On my list of kindergarten skills I include identifying beginning and ending sounds. But with first-grade babies, we want to take it a bit further. Follow me: say “cat,” now change the /c/ to /f/ – and the child should answer “fat.” Follow me: say “mat”, now change the /t/ to /d/ – and the child should answer “mad.” This can be a bit tricky, and some students may not master this abstract skill until later into the school year. But a good first step is breaking down the sounds of each word. You can use physical items like counters, m&ms, pretzels, etc., to count each sound of the word: c-a-t, m-a-d, l-a-g. Or you can simply clap or count on your fingers. Once a child can break the sounds down, they can then hear which sound needs to be altered, so definitely focus on this mini-step first!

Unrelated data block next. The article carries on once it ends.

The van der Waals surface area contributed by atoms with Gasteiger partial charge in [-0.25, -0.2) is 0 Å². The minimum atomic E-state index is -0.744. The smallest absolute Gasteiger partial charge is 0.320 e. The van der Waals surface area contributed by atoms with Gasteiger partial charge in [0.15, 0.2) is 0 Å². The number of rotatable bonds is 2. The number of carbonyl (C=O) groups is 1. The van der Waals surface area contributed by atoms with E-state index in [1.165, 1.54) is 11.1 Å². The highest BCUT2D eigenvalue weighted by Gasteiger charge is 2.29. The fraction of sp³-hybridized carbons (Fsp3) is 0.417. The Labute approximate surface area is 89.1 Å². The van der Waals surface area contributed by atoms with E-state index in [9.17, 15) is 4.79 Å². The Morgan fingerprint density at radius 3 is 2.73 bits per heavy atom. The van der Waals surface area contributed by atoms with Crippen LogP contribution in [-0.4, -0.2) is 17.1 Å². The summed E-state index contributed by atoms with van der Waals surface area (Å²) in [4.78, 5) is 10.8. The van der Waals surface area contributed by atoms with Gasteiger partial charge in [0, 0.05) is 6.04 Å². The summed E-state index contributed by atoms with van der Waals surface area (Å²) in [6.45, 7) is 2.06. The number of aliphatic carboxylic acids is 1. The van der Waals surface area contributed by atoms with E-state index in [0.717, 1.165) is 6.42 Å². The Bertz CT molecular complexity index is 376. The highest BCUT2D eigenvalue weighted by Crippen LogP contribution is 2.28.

During their kindergarten year, your child will most likely begin reading emergent books. These books have sentences that are made up of many sight words and single-syllable words to help ease the earliest reader into story reading. Head to the Scholastic store! Here you can sort their bookstore by grade and find kindergarten books that are perfect for practicing those fluency skills. It’s ok if they can’t read every word on each page. In fact, shared reading will help build their confidence and teach them to eventually recognize words that are above their reading level. So chime in when needed!